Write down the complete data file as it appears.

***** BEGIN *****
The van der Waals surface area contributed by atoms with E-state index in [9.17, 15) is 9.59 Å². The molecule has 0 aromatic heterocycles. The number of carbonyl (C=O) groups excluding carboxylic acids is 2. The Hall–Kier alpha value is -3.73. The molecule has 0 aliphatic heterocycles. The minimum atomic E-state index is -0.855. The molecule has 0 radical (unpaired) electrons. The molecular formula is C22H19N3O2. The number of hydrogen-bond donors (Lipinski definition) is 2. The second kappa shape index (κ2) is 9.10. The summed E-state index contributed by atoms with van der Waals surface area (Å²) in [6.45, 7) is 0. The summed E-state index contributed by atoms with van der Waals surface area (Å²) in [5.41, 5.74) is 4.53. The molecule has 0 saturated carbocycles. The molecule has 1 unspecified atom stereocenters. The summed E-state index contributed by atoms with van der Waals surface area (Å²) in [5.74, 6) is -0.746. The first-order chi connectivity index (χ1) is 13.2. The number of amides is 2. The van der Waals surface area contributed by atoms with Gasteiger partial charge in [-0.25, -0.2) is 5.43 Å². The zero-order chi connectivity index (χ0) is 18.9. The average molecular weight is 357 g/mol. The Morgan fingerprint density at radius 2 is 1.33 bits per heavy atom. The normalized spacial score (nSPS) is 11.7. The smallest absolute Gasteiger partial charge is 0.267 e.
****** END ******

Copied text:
The van der Waals surface area contributed by atoms with E-state index in [9.17, 15) is 9.59 Å². The molecule has 0 aromatic heterocycles. The number of carbonyl (C=O) groups excluding carboxylic acids is 2. The Hall–Kier alpha value is -3.73. The molecule has 0 aliphatic heterocycles. The minimum atomic E-state index is -0.855. The molecule has 0 radical (unpaired) electrons. The molecular formula is C22H19N3O2. The number of hydrogen-bond donors (Lipinski definition) is 2. The second kappa shape index (κ2) is 9.10. The summed E-state index contributed by atoms with van der Waals surface area (Å²) in [6.45, 7) is 0. The summed E-state index contributed by atoms with van der Waals surface area (Å²) in [5.41, 5.74) is 4.53. The molecule has 0 saturated carbocycles. The molecule has 1 unspecified atom stereocenters. The summed E-state index contributed by atoms with van der Waals surface area (Å²) in [5.74, 6) is -0.746. The first-order chi connectivity index (χ1) is 13.2. The number of amides is 2. The van der Waals surface area contributed by atoms with Gasteiger partial charge in [-0.25, -0.2) is 5.43 Å². The zero-order chi connectivity index (χ0) is 18.9. The average molecular weight is 357 g/mol. The Morgan fingerprint density at radius 2 is 1.33 bits per heavy atom. The normalized spacial score (nSPS) is 11.7. The smallest absolute Gasteiger partial charge is 0.267 e.